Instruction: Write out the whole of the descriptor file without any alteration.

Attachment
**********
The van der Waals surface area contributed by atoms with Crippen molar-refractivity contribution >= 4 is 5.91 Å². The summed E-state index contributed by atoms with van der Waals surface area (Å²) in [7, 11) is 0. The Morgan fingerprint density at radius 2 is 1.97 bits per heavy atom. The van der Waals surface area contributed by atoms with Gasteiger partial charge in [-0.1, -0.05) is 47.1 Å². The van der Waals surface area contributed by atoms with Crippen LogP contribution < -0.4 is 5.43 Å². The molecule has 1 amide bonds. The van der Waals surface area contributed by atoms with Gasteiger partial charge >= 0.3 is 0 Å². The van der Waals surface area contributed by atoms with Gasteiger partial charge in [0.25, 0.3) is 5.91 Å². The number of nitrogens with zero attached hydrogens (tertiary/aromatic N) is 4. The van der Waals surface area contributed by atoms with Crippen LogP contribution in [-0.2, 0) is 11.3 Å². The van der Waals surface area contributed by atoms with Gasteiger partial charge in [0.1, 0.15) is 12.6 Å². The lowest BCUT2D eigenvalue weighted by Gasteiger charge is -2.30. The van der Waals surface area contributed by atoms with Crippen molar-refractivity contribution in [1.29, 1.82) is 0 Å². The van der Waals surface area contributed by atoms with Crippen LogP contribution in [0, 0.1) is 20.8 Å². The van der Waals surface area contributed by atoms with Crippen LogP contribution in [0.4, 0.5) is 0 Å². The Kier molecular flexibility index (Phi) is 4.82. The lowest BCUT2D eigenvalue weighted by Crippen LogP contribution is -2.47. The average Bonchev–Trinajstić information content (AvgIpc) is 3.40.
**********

The van der Waals surface area contributed by atoms with Crippen molar-refractivity contribution >= 4 is 5.91 Å². The summed E-state index contributed by atoms with van der Waals surface area (Å²) in [7, 11) is 0. The Morgan fingerprint density at radius 2 is 1.97 bits per heavy atom. The van der Waals surface area contributed by atoms with Gasteiger partial charge in [-0.1, -0.05) is 47.1 Å². The van der Waals surface area contributed by atoms with Crippen LogP contribution < -0.4 is 5.43 Å². The molecule has 1 amide bonds. The van der Waals surface area contributed by atoms with Gasteiger partial charge >= 0.3 is 0 Å². The van der Waals surface area contributed by atoms with Gasteiger partial charge in [0.25, 0.3) is 5.91 Å². The number of nitrogens with zero attached hydrogens (tertiary/aromatic N) is 4. The van der Waals surface area contributed by atoms with Crippen LogP contribution in [-0.2, 0) is 11.3 Å². The van der Waals surface area contributed by atoms with Gasteiger partial charge in [0.1, 0.15) is 12.6 Å². The lowest BCUT2D eigenvalue weighted by Gasteiger charge is -2.30. The van der Waals surface area contributed by atoms with Crippen molar-refractivity contribution in [1.29, 1.82) is 0 Å². The van der Waals surface area contributed by atoms with Crippen LogP contribution in [0, 0.1) is 20.8 Å². The van der Waals surface area contributed by atoms with Crippen LogP contribution in [0.4, 0.5) is 0 Å². The Kier molecular flexibility index (Phi) is 4.82. The lowest BCUT2D eigenvalue weighted by Crippen LogP contribution is -2.47. The average Bonchev–Trinajstić information content (AvgIpc) is 3.40.